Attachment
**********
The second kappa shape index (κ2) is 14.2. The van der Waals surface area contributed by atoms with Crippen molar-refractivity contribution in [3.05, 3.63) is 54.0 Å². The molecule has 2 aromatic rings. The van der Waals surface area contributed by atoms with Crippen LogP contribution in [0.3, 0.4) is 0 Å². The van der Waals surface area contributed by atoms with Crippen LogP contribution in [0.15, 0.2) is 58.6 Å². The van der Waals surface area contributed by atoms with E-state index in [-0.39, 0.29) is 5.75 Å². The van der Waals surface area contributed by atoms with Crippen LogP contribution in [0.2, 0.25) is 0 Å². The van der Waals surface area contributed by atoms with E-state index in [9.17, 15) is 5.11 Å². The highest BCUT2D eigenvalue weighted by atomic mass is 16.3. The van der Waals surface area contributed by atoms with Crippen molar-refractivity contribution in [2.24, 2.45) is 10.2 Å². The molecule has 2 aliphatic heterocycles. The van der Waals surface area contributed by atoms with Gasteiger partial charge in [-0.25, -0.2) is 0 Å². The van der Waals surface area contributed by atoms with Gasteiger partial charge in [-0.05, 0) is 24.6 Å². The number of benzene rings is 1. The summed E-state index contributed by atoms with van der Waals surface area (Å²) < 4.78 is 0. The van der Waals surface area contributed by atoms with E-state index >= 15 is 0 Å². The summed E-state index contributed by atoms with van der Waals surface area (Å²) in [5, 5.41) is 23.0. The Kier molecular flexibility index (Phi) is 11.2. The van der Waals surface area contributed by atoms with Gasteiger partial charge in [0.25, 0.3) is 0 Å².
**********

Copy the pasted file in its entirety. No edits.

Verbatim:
The second kappa shape index (κ2) is 14.2. The van der Waals surface area contributed by atoms with Crippen molar-refractivity contribution in [3.05, 3.63) is 54.0 Å². The molecule has 2 aromatic rings. The van der Waals surface area contributed by atoms with Crippen LogP contribution in [0.3, 0.4) is 0 Å². The van der Waals surface area contributed by atoms with Crippen LogP contribution in [0.15, 0.2) is 58.6 Å². The van der Waals surface area contributed by atoms with E-state index in [-0.39, 0.29) is 5.75 Å². The van der Waals surface area contributed by atoms with Crippen LogP contribution in [0.2, 0.25) is 0 Å². The van der Waals surface area contributed by atoms with E-state index in [9.17, 15) is 5.11 Å². The highest BCUT2D eigenvalue weighted by atomic mass is 16.3. The van der Waals surface area contributed by atoms with Crippen molar-refractivity contribution in [2.24, 2.45) is 10.2 Å². The molecule has 2 aliphatic heterocycles. The van der Waals surface area contributed by atoms with Gasteiger partial charge in [-0.25, -0.2) is 0 Å². The van der Waals surface area contributed by atoms with Gasteiger partial charge in [-0.05, 0) is 24.6 Å². The number of benzene rings is 1. The summed E-state index contributed by atoms with van der Waals surface area (Å²) < 4.78 is 0. The van der Waals surface area contributed by atoms with E-state index >= 15 is 0 Å². The summed E-state index contributed by atoms with van der Waals surface area (Å²) in [5, 5.41) is 23.0. The Kier molecular flexibility index (Phi) is 11.2. The van der Waals surface area contributed by atoms with Gasteiger partial charge in [0.25, 0.3) is 0 Å².